Producing Plastics from Carbon Dioxide
Researchers at Bayer MaterialScience and Bayer Technology Services are cooperating with RWE Power AG and the RWTH Aachen University on sustainable use of carbon dioxide. As part of the "Dream Production" project, a pilot plant in the Chempark Leverkusen was recently put into operation. The plant produces polyether polycarbonate polyols (PPP) that can be processed into polyurethanes. In the course of the process, CO2 is bound chemically and thus finds sustainable use as a starting material.
The key technology for the process is catalysis. The low reactivity of carbon dioxide previously stood as an impediment to its use as a starting material for polymers. The researchers have now achieved a breakthrough in catalyst technology. With the aid of a zinc-based catalyst, CO2 can be converted to high-value products energy-efficiently and economically.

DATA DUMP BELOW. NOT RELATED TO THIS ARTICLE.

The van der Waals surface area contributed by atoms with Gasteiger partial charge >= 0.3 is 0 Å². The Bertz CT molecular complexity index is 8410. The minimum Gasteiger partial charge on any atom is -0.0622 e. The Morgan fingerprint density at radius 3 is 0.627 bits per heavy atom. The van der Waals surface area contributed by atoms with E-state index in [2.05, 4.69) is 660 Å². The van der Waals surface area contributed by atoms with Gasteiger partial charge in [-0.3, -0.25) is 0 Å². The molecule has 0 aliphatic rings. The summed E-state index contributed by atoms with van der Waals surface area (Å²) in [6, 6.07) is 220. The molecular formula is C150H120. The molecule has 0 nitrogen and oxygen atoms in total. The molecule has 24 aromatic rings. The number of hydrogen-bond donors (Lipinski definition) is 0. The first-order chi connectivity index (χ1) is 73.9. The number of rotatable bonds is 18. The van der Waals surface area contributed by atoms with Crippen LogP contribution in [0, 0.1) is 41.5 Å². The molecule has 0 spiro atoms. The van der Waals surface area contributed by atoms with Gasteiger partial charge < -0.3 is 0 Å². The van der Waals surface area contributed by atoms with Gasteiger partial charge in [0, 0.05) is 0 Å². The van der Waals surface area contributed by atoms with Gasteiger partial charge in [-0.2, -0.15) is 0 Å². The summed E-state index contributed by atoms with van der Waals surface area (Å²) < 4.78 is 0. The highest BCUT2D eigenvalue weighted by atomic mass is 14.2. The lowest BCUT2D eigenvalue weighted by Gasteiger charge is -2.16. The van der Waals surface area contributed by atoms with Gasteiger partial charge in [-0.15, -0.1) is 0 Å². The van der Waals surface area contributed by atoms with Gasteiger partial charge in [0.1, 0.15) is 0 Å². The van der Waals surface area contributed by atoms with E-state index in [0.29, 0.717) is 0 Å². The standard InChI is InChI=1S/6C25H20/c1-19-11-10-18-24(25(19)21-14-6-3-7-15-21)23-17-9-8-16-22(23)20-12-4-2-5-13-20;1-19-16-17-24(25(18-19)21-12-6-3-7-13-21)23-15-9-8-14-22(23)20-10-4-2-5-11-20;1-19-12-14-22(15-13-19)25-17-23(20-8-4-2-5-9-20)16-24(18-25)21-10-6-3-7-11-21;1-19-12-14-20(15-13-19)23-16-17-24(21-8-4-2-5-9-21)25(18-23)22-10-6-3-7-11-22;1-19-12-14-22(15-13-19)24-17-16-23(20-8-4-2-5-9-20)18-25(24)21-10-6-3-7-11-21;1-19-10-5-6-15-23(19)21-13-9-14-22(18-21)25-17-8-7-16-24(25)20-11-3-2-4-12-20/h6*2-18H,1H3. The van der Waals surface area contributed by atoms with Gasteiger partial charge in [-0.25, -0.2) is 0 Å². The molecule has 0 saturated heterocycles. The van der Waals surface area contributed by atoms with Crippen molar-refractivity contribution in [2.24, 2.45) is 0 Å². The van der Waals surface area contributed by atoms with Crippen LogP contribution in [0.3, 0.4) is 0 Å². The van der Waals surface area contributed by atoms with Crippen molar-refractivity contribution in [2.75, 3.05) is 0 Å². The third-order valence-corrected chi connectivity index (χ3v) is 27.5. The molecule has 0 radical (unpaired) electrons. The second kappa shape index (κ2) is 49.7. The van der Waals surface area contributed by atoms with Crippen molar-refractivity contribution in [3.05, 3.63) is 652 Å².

The CO2 used in the process comes from a lignite-burning power plant in Niederaussem, where it is extracted from the flue gas by means of a CO2 scrubbing process. The CO2 scrubber is further equipped with a liquefying plant, permitting the carbon dioxide to be transported to Leverkusen.
To date, plastics have been produced primarily from fossil fuels and, after use, been incinerated (thermal recycling) in large quantities. With this new process, it might be possible to reverse the material stream: the fossil fuels are first used as a source of energy, after which the carbon dioxide contained therein is used as a starting material for other purposes. To a certain degree, this process mimics the creation of polymers in nature: it is known that plants absorb carbon dioxide from the atmosphere and convert it via photosynthesis into organic substances such as glucose.
The "Dream Production" process is being funded by the German federal government at a level of about €5 million. Taking the participation of Bayer and RWE into account, the total increases to about €9 million. If the testing phase is successful, industrial production of CO2 -based plastics is scheduled to begin in 2015.